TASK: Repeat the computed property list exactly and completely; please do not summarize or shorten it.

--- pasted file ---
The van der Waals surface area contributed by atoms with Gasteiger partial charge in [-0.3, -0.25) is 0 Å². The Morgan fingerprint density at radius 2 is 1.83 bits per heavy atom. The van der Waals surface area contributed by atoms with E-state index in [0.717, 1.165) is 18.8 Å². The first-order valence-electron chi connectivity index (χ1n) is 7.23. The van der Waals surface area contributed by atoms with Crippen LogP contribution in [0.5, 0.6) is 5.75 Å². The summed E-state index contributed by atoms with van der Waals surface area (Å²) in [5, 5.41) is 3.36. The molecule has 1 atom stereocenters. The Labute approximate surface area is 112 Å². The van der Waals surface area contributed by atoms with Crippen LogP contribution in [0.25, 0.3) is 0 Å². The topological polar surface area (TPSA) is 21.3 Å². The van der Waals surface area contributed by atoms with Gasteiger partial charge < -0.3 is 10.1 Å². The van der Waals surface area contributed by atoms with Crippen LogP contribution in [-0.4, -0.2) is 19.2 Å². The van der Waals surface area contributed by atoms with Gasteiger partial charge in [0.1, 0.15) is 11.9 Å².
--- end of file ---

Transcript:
The van der Waals surface area contributed by atoms with Gasteiger partial charge in [-0.3, -0.25) is 0 Å². The Morgan fingerprint density at radius 2 is 1.83 bits per heavy atom. The van der Waals surface area contributed by atoms with E-state index in [0.717, 1.165) is 18.8 Å². The first-order valence-electron chi connectivity index (χ1n) is 7.23. The van der Waals surface area contributed by atoms with Crippen LogP contribution in [0.5, 0.6) is 5.75 Å². The summed E-state index contributed by atoms with van der Waals surface area (Å²) in [5, 5.41) is 3.36. The molecule has 1 atom stereocenters. The Labute approximate surface area is 112 Å². The van der Waals surface area contributed by atoms with Crippen LogP contribution in [0.25, 0.3) is 0 Å². The topological polar surface area (TPSA) is 21.3 Å². The van der Waals surface area contributed by atoms with Gasteiger partial charge < -0.3 is 10.1 Å². The van der Waals surface area contributed by atoms with Crippen LogP contribution in [-0.4, -0.2) is 19.2 Å². The van der Waals surface area contributed by atoms with Gasteiger partial charge in [0.1, 0.15) is 11.9 Å².